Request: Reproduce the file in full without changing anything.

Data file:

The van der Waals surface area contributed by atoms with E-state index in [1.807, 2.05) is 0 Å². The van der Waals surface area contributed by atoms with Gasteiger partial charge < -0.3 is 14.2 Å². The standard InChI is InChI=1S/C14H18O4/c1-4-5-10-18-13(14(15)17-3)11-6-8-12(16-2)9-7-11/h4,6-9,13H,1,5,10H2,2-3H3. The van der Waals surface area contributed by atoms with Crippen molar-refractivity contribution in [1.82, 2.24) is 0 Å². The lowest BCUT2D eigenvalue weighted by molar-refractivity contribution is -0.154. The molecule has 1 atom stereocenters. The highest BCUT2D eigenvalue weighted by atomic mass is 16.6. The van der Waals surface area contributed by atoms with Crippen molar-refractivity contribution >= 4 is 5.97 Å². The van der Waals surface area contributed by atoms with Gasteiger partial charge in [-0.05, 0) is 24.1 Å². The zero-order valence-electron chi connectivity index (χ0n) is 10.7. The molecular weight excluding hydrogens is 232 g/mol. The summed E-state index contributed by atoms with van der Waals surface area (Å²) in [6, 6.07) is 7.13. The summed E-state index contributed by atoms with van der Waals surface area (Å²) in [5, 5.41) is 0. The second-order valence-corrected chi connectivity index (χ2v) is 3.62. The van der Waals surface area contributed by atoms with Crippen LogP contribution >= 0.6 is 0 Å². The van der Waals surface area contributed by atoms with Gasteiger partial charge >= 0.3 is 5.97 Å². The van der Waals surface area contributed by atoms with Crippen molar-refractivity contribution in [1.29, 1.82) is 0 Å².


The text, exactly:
The van der Waals surface area contributed by atoms with E-state index in [1.807, 2.05) is 0 Å². The van der Waals surface area contributed by atoms with Gasteiger partial charge < -0.3 is 14.2 Å². The standard InChI is InChI=1S/C14H18O4/c1-4-5-10-18-13(14(15)17-3)11-6-8-12(16-2)9-7-11/h4,6-9,13H,1,5,10H2,2-3H3. The van der Waals surface area contributed by atoms with Crippen molar-refractivity contribution in [1.82, 2.24) is 0 Å². The lowest BCUT2D eigenvalue weighted by molar-refractivity contribution is -0.154. The molecule has 1 atom stereocenters. The highest BCUT2D eigenvalue weighted by atomic mass is 16.6. The van der Waals surface area contributed by atoms with Crippen molar-refractivity contribution >= 4 is 5.97 Å². The van der Waals surface area contributed by atoms with Gasteiger partial charge in [-0.05, 0) is 24.1 Å². The zero-order valence-electron chi connectivity index (χ0n) is 10.7. The molecular weight excluding hydrogens is 232 g/mol. The summed E-state index contributed by atoms with van der Waals surface area (Å²) in [6, 6.07) is 7.13. The summed E-state index contributed by atoms with van der Waals surface area (Å²) in [5, 5.41) is 0. The second-order valence-corrected chi connectivity index (χ2v) is 3.62. The van der Waals surface area contributed by atoms with Crippen LogP contribution >= 0.6 is 0 Å². The van der Waals surface area contributed by atoms with Gasteiger partial charge >= 0.3 is 5.97 Å². The van der Waals surface area contributed by atoms with Crippen molar-refractivity contribution in [1.29, 1.82) is 0 Å².